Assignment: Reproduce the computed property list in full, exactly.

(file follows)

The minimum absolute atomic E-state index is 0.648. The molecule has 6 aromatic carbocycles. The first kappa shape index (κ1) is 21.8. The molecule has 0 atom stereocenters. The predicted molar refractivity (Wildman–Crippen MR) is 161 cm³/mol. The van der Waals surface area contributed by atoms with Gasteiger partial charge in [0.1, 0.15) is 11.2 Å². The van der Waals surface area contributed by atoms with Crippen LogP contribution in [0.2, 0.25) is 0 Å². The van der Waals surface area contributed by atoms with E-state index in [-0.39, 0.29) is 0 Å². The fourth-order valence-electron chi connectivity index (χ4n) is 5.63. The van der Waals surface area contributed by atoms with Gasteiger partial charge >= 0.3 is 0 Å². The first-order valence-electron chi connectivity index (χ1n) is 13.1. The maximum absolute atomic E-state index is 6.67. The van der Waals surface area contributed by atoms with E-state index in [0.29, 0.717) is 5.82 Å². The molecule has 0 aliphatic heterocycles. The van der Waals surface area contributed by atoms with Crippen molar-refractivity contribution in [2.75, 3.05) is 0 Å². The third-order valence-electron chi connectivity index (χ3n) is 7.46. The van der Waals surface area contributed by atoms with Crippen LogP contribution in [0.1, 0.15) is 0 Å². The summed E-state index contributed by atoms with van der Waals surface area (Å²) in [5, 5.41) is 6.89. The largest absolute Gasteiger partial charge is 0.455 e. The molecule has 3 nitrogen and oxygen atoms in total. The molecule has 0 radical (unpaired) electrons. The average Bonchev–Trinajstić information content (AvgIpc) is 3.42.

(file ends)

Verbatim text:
The minimum absolute atomic E-state index is 0.648. The molecule has 6 aromatic carbocycles. The first kappa shape index (κ1) is 21.8. The molecule has 0 atom stereocenters. The predicted molar refractivity (Wildman–Crippen MR) is 161 cm³/mol. The van der Waals surface area contributed by atoms with Gasteiger partial charge in [0.1, 0.15) is 11.2 Å². The van der Waals surface area contributed by atoms with Crippen LogP contribution in [0.2, 0.25) is 0 Å². The van der Waals surface area contributed by atoms with E-state index in [-0.39, 0.29) is 0 Å². The fourth-order valence-electron chi connectivity index (χ4n) is 5.63. The van der Waals surface area contributed by atoms with Gasteiger partial charge >= 0.3 is 0 Å². The first-order valence-electron chi connectivity index (χ1n) is 13.1. The maximum absolute atomic E-state index is 6.67. The van der Waals surface area contributed by atoms with E-state index in [0.29, 0.717) is 5.82 Å². The molecule has 0 aliphatic heterocycles. The van der Waals surface area contributed by atoms with Crippen molar-refractivity contribution in [2.75, 3.05) is 0 Å². The third-order valence-electron chi connectivity index (χ3n) is 7.46. The van der Waals surface area contributed by atoms with Crippen LogP contribution in [0.1, 0.15) is 0 Å². The summed E-state index contributed by atoms with van der Waals surface area (Å²) in [5, 5.41) is 6.89. The largest absolute Gasteiger partial charge is 0.455 e. The molecule has 3 nitrogen and oxygen atoms in total. The molecule has 0 radical (unpaired) electrons. The average Bonchev–Trinajstić information content (AvgIpc) is 3.42.